It’s almost trying to be Old Man in the Sea:

H: I was thinking R.L. Stein’s Goosebumps.

W: See. I’m glad you said that, ‘cause I was thinking this would be an excellent book for junior level readers. There’s no excessive mention of drugs or sex, little cursing… If the grammatical issues were fixed and the story was stretched out and revised, it could make a good tool for emerging readers.

H: Even with the whole: “Son of a whore thing!”?

W: Even with…


When discussing this novella with my wife, of course the question of whether to publicize this brutally honest review in light that it may offend the author came up. In order to see it in clearer unbiased context, I asked Lindsey if this were Henry Miller, if this were Tropic of Cancer, and, let’s say that Henry Miller had some preconceived notion that T.O.C. was going to be banned in the United States… let’s say Barney Rosset founded Grove Press in 1931 instead of ‘51, and he started off in France, and 3 years later Henry Miller writes this novel, and instead of Obelisk it was Grove that he signed with, and Barney says, send this book to Unlikely Stories: Episode IV, and Henry Miller asks what the fuck a computer is or a time machine for that matter, and Barney says nevermind, let’s publish it, but beforehand I want to get a review from this website. Henry looks at him for a second and asks if he’s high, and neverminds himself, and says that he’ll sign over the rights, but if what Barney Rossett says is true and his book is going to be banned in America, then he wants a damn good review from this punk ass retard in New Mexico, or else he’s signing with Obelisk, but will have Barney over anytime if he’s hard up for cash or a roof to put over his head, then-

would that affect your, Lindsey’s, outlook on Henry Miller today?

A guy is adamant about having you review his book. He sends you a copy, and says what: “I hope you don’t take a shit on it?”

I guess it all matters on whether you and Barney Rosset are friends on Facebook…

Excellent point. In fact, it was Facebook itself where I found a great interview with an author I am unfamiliar with, named Anis Shivani.

Although the titles of the two cited volumes didn’t immediately grab my attention, (nor the long self-absorbed q & a session) I did find one answer very intriguing and seemingly relevant to the current debate, at least in terms of how social media sites have skewed the rules between solicitation/promotion vs. honesty/review.

When asked: “Is Facebook good for you?”

Anis replied that:

“Facebook has allowed me to make connections with writers it would otherwise have been difficult to get to know, given the fact of wide geographical dispersion. The best thing is when those initial connections soon become real-life interactions. But Facebook extracts a high cost in terms of constant distraction. You face an endless stream of pseudo-confession which really doesn’t put writers in their best light. Beyond a certain number of close friends it becomes impossible to say anything personal or real without offending someone. Facebook has turned into a self-promotional vehicle where only positive, optimistic, ebullient feelings are allowed, where emotions are instantly converted into acceptable mush which passes somehow for honesty and sincerity. I haven’t posted anything personal for years, once the number of friends exceeded a certain count. You can’t do that without inviting misunderstanding. So while I’m grateful to have engaged with many writers which otherwise would have been difficult, I’m looking forward to the day when I can deactivate my account. I think on the whole social media has been negative for writers. Nothing is worth the slow erosion of privacy. We should all disengage and invalidate this latest capitalist enterprise trying to suck up our energy and precious words and thoughts. And write poems instead. “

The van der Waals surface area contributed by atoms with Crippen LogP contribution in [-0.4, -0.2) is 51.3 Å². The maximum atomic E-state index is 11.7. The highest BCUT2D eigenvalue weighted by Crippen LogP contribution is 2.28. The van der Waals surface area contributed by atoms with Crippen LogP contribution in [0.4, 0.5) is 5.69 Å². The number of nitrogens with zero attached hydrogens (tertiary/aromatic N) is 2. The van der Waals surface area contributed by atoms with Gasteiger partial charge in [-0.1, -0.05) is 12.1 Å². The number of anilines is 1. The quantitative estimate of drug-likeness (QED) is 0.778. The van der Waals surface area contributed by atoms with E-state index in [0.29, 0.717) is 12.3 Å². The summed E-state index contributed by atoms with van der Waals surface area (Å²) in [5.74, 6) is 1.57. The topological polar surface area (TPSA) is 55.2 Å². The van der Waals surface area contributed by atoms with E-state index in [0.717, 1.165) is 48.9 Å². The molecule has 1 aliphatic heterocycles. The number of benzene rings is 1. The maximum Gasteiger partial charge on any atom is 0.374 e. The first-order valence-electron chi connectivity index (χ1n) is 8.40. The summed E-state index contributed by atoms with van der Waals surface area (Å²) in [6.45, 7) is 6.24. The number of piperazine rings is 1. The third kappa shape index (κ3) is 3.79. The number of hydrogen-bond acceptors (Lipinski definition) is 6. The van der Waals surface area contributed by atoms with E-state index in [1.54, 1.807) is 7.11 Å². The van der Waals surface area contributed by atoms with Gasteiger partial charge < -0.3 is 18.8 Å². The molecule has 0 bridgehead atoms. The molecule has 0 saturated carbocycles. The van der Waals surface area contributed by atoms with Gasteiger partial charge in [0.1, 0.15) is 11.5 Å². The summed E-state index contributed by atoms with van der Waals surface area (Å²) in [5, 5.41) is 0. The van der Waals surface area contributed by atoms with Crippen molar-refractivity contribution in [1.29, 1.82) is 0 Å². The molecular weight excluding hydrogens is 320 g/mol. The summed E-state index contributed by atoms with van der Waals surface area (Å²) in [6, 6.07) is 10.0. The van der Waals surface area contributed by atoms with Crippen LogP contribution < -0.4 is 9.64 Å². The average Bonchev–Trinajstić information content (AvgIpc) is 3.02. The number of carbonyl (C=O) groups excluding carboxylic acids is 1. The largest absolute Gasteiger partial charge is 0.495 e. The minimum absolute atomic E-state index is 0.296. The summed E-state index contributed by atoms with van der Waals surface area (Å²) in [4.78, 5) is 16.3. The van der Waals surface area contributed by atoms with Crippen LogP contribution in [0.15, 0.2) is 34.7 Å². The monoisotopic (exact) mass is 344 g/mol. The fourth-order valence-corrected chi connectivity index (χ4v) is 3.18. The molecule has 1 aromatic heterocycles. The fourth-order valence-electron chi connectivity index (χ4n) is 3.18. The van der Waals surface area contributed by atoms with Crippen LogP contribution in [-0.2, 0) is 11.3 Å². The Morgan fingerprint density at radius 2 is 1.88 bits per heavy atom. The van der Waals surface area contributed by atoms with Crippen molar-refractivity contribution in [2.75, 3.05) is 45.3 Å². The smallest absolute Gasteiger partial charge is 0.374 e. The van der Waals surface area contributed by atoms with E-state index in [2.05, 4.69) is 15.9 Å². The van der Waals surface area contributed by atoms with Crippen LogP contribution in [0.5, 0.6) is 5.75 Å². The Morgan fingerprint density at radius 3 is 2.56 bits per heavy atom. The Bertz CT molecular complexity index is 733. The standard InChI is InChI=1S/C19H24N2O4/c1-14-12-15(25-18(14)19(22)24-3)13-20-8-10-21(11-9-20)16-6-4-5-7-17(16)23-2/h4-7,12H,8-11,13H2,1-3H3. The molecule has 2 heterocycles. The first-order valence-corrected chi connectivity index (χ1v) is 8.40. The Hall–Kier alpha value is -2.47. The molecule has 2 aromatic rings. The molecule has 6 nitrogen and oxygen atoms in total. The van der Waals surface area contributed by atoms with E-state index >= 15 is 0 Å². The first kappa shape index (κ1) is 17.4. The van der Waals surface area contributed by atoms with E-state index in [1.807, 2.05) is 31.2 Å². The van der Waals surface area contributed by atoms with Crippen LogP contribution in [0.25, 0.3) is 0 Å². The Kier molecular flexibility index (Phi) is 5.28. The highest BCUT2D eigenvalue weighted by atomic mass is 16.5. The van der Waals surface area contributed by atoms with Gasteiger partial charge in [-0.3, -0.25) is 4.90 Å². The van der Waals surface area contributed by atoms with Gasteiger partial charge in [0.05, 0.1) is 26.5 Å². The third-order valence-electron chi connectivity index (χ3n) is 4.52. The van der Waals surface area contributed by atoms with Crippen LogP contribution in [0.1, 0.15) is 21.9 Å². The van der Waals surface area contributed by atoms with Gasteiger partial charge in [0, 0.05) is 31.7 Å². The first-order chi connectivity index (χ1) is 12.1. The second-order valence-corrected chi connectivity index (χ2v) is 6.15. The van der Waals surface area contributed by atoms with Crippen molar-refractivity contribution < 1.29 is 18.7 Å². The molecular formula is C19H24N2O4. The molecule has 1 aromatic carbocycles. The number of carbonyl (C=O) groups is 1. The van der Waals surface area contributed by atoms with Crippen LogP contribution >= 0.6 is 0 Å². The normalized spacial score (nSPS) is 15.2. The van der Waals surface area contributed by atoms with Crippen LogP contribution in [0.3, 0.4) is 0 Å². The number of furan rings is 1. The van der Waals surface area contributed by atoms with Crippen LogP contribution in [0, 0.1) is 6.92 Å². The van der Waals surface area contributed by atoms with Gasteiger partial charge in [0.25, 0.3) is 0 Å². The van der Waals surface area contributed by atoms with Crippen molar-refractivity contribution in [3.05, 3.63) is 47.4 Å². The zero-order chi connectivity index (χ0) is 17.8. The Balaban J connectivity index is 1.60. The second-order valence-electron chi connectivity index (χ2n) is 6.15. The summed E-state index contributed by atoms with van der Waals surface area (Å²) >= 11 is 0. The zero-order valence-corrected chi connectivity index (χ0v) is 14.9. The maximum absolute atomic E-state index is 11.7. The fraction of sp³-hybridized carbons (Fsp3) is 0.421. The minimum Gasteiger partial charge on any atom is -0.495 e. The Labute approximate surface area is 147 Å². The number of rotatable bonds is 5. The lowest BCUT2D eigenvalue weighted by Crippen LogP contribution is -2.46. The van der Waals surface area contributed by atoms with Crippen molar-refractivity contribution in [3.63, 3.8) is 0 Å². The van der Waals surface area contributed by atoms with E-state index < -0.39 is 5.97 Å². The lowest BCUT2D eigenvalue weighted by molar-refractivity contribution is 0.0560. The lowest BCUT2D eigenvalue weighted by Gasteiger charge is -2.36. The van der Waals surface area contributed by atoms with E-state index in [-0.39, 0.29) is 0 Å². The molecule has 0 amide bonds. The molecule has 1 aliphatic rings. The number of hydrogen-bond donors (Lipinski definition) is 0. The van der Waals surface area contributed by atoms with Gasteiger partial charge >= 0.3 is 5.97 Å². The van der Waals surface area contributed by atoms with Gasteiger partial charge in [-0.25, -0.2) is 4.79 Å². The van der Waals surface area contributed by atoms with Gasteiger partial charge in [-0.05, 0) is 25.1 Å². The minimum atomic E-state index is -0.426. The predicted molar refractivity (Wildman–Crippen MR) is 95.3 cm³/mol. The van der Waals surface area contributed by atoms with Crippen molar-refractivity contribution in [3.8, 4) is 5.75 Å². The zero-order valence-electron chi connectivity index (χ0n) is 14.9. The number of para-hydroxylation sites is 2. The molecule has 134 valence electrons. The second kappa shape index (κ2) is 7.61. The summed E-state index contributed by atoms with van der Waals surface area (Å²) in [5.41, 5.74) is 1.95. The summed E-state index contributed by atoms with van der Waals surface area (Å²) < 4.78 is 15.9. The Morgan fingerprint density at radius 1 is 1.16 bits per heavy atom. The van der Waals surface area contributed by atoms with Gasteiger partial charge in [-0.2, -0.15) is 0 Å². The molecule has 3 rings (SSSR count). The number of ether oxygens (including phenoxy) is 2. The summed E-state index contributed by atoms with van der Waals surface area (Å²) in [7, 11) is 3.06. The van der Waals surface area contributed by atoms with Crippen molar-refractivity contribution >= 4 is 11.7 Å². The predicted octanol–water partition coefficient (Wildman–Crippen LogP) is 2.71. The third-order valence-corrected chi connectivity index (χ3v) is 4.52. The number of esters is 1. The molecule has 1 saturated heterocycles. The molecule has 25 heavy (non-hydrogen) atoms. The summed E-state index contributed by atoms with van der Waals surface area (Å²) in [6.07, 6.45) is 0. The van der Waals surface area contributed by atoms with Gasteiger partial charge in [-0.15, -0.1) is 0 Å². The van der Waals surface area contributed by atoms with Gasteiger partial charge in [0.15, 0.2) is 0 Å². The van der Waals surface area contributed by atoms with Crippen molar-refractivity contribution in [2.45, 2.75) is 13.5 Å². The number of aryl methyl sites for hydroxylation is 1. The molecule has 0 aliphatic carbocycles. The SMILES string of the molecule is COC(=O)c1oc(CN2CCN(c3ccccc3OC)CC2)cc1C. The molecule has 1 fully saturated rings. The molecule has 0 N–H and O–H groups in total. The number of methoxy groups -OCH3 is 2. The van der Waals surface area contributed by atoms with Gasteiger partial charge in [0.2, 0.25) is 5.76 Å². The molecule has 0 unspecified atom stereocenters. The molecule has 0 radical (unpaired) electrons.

While this certainly wasn’t a dry poetry collection by any standards, The Blue Demon, more conclusively the experience of reviewing the story, did provide for more contact with its author. Youssef is a profoundly deep individual who offers an inspiring dynamic of what he coins “Victorian” essence with bare, callous vernacular. I enjoy his general body of work and am even set to publish one of his poems in the first issue of a new publication I co-edit come March 15th.

So in writing this and being in more contact with Youssef as a result, I was deeply troubled at the prospect of leading this review into the recycling bin.

*Lindsey aptly reminded me that:

“Sometimes, the author loses interest in seeing the review at all, when he finds out the results are not favorable. He’s uninterested in any critical feedback., even if it would help him in the long run. He says what: ‘I’ll rewrite it. Thnx.’ How do you make it better if you don’t know what’s wrong?”

For the sake of future endeavors, whether they are projects we are both involved with (separately or conjointly) I hope that this is not the case with Youssef…

*coedited by: Lindsey Thomas-Citizens for Decent Literature Press: